the arts. These pressures leave little time for the adults to fulfill their own physical,

spiritual, intellectual, and emotional needs. Parents can be role models for their children in establishing priorities, learning how to “let go,” and practicing relaxation strategies.

Parents yearn for positive relationships with their children.

Relationships are the key to raising a successful, caring and contributing member of

society.  Relationships are developed through modeling and communication.  The

interactions parents have with other adults are important for their own well-being, and

as a model for the children. There are many barriers to establishing relationships in

today’s fast paced society.  Do we allow cable news channels, telephones, computers,

text messaging, and committee duties to displace time we might have spent with our

children? The message is, “These are more important than my time with you.”  Special

time of just 5 minutes a day with each child is a powerful technique in establishing a

positive relationship with your child.  One parent taking a child out for breakfast before

school or on a weekend camping trip reinforces family ties. Children need that sense of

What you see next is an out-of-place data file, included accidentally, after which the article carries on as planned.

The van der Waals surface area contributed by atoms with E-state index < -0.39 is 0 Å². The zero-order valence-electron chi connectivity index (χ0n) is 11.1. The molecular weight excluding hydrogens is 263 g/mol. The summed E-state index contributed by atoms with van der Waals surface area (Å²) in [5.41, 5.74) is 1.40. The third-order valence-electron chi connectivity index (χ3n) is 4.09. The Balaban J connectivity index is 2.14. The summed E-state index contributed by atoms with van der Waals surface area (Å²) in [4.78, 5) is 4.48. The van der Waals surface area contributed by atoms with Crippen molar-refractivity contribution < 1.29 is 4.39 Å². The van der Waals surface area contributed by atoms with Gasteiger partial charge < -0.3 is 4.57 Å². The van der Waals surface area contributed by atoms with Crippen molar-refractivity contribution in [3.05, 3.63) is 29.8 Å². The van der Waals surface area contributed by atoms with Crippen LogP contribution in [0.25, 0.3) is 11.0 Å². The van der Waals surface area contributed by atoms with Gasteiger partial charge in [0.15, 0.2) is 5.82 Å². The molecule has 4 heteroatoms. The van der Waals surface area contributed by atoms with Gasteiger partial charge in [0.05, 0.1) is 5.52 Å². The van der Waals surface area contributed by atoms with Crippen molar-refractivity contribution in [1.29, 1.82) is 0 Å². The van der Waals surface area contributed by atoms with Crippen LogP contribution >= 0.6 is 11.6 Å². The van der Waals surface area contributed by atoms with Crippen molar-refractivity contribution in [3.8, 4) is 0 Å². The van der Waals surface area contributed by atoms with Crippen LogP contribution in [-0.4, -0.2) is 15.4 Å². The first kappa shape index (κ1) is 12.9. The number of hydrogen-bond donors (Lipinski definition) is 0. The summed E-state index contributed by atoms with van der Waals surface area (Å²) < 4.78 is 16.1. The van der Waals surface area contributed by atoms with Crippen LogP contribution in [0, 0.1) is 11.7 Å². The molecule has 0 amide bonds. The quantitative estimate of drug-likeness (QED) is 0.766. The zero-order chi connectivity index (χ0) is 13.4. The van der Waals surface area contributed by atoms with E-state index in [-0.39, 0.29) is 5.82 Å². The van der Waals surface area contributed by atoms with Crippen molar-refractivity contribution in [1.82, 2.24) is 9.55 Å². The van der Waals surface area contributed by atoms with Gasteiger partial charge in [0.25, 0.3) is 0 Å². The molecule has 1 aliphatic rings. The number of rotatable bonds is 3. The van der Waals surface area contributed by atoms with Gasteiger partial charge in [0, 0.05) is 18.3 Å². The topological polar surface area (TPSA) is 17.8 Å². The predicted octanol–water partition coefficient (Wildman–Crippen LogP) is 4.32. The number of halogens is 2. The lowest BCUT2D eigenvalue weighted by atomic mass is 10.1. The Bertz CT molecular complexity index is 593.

security knowing they belong, that home is a safe haven for them, and that “Someone in this world cares about me!”

Parents of gifted children feel alienated and alone.

One mother commented, “Parenting is a lonely job.  It’s very important to know that

you’re not alone.”  Parents of gifted experience emotions of relief when they finally meet other parents with whom they can share parenting experiences.  Explore the options in your community for meeting with other parents. Maybe it’s a local advocacy group, maybe it’s other parents whose children participate in summer camps or classes for gifted children, or maybe you are fortunate enough to be part of a SENG Model guided discussion group for parents.  One SENG group participant shared, “This has been ten weeks of positive reinforcement ending in a closer family, a happier more well adjusted student, and a more relaxed and secure parent.”